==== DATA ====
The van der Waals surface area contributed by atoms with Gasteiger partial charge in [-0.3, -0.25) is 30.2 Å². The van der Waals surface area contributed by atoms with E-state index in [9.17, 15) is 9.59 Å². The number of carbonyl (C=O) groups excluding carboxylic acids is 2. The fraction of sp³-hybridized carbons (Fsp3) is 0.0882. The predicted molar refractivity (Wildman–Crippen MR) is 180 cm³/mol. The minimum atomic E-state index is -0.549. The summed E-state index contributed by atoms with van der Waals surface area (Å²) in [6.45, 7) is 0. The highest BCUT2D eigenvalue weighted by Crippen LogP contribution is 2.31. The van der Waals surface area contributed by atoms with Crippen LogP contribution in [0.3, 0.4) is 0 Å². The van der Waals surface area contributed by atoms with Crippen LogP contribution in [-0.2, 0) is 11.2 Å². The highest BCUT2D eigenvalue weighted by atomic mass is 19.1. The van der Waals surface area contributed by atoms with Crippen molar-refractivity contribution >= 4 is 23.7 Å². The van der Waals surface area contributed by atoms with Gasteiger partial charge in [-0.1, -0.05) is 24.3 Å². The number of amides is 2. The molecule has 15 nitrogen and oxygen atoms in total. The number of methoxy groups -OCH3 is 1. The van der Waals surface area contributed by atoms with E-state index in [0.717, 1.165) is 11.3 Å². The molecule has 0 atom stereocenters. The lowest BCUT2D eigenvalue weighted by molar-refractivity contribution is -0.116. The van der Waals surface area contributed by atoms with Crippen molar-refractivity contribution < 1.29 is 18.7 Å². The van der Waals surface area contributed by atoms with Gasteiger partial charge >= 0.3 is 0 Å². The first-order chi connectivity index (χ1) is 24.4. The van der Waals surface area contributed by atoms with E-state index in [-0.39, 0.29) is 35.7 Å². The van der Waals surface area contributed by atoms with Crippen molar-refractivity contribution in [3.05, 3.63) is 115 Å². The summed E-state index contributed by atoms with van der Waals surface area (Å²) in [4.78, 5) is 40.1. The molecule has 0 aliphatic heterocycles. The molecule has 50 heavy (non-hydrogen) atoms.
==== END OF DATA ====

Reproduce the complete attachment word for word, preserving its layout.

The van der Waals surface area contributed by atoms with Gasteiger partial charge in [-0.3, -0.25) is 30.2 Å². The van der Waals surface area contributed by atoms with E-state index in [9.17, 15) is 9.59 Å². The number of carbonyl (C=O) groups excluding carboxylic acids is 2. The fraction of sp³-hybridized carbons (Fsp3) is 0.0882. The predicted molar refractivity (Wildman–Crippen MR) is 180 cm³/mol. The minimum atomic E-state index is -0.549. The summed E-state index contributed by atoms with van der Waals surface area (Å²) in [6.45, 7) is 0. The highest BCUT2D eigenvalue weighted by Crippen LogP contribution is 2.31. The van der Waals surface area contributed by atoms with Crippen LogP contribution in [0.3, 0.4) is 0 Å². The van der Waals surface area contributed by atoms with Crippen LogP contribution in [-0.2, 0) is 11.2 Å². The highest BCUT2D eigenvalue weighted by atomic mass is 19.1. The van der Waals surface area contributed by atoms with Crippen molar-refractivity contribution >= 4 is 23.7 Å². The van der Waals surface area contributed by atoms with Gasteiger partial charge in [-0.1, -0.05) is 24.3 Å². The number of amides is 2. The molecule has 15 nitrogen and oxygen atoms in total. The number of methoxy groups -OCH3 is 1. The van der Waals surface area contributed by atoms with E-state index in [0.717, 1.165) is 11.3 Å². The molecule has 0 atom stereocenters. The lowest BCUT2D eigenvalue weighted by molar-refractivity contribution is -0.116. The van der Waals surface area contributed by atoms with Crippen molar-refractivity contribution < 1.29 is 18.7 Å². The van der Waals surface area contributed by atoms with Gasteiger partial charge >= 0.3 is 0 Å². The first-order chi connectivity index (χ1) is 24.4. The van der Waals surface area contributed by atoms with E-state index in [-0.39, 0.29) is 35.7 Å². The van der Waals surface area contributed by atoms with Crippen molar-refractivity contribution in [3.05, 3.63) is 115 Å². The summed E-state index contributed by atoms with van der Waals surface area (Å²) in [4.78, 5) is 40.1. The molecule has 0 aliphatic heterocycles. The molecule has 50 heavy (non-hydrogen) atoms.